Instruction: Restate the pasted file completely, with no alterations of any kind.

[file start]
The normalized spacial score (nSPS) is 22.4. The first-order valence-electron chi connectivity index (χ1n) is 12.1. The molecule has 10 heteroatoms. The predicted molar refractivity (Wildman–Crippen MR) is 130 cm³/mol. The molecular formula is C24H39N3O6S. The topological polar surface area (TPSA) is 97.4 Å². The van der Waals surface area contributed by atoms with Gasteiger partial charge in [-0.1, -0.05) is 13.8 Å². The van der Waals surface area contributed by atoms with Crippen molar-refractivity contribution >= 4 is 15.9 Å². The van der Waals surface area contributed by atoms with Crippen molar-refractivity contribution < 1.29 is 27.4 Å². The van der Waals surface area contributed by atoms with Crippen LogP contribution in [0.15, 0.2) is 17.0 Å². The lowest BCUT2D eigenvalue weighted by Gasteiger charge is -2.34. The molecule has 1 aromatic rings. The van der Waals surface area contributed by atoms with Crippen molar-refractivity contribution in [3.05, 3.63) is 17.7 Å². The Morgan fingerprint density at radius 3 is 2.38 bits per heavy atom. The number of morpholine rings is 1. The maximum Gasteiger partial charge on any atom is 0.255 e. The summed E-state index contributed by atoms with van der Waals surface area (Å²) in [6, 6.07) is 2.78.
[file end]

The normalized spacial score (nSPS) is 22.4. The first-order valence-electron chi connectivity index (χ1n) is 12.1. The molecule has 10 heteroatoms. The predicted molar refractivity (Wildman–Crippen MR) is 130 cm³/mol. The molecular formula is C24H39N3O6S. The topological polar surface area (TPSA) is 97.4 Å². The van der Waals surface area contributed by atoms with Gasteiger partial charge in [-0.1, -0.05) is 13.8 Å². The van der Waals surface area contributed by atoms with Crippen molar-refractivity contribution >= 4 is 15.9 Å². The van der Waals surface area contributed by atoms with Crippen molar-refractivity contribution < 1.29 is 27.4 Å². The van der Waals surface area contributed by atoms with Crippen LogP contribution in [0.15, 0.2) is 17.0 Å². The lowest BCUT2D eigenvalue weighted by Gasteiger charge is -2.34. The molecule has 1 aromatic rings. The van der Waals surface area contributed by atoms with Crippen molar-refractivity contribution in [3.05, 3.63) is 17.7 Å². The Morgan fingerprint density at radius 3 is 2.38 bits per heavy atom. The number of morpholine rings is 1. The maximum Gasteiger partial charge on any atom is 0.255 e. The summed E-state index contributed by atoms with van der Waals surface area (Å²) in [6, 6.07) is 2.78.